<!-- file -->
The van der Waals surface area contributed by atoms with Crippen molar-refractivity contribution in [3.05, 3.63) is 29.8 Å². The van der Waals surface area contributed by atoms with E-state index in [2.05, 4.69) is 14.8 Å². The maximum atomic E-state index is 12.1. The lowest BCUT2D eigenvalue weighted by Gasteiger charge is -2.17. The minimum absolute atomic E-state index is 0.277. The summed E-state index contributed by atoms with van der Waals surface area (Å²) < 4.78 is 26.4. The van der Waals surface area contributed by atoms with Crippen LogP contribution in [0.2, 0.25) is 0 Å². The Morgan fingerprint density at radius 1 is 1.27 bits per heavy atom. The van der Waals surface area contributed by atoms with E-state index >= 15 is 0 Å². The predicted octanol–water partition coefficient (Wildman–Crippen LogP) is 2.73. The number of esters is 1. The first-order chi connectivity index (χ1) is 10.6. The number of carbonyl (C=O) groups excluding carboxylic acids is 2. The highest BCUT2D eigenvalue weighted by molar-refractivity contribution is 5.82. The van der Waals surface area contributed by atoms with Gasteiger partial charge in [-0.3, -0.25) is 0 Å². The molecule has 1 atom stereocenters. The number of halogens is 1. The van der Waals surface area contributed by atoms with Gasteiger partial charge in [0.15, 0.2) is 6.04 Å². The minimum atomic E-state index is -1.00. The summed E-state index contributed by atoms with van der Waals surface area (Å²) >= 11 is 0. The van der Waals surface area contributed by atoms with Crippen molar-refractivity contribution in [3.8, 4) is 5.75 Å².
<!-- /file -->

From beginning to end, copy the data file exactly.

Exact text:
The van der Waals surface area contributed by atoms with Crippen molar-refractivity contribution in [3.05, 3.63) is 29.8 Å². The van der Waals surface area contributed by atoms with E-state index in [2.05, 4.69) is 14.8 Å². The maximum atomic E-state index is 12.1. The lowest BCUT2D eigenvalue weighted by Gasteiger charge is -2.17. The minimum absolute atomic E-state index is 0.277. The summed E-state index contributed by atoms with van der Waals surface area (Å²) < 4.78 is 26.4. The van der Waals surface area contributed by atoms with Crippen LogP contribution in [0.2, 0.25) is 0 Å². The Morgan fingerprint density at radius 1 is 1.27 bits per heavy atom. The van der Waals surface area contributed by atoms with E-state index >= 15 is 0 Å². The predicted octanol–water partition coefficient (Wildman–Crippen LogP) is 2.73. The number of esters is 1. The first-order chi connectivity index (χ1) is 10.6. The number of carbonyl (C=O) groups excluding carboxylic acids is 2. The highest BCUT2D eigenvalue weighted by molar-refractivity contribution is 5.82. The van der Waals surface area contributed by atoms with Gasteiger partial charge in [-0.3, -0.25) is 0 Å². The molecule has 1 atom stereocenters. The number of halogens is 1. The van der Waals surface area contributed by atoms with Gasteiger partial charge in [0.15, 0.2) is 6.04 Å². The minimum atomic E-state index is -1.00. The summed E-state index contributed by atoms with van der Waals surface area (Å²) >= 11 is 0. The van der Waals surface area contributed by atoms with Crippen molar-refractivity contribution in [3.8, 4) is 5.75 Å².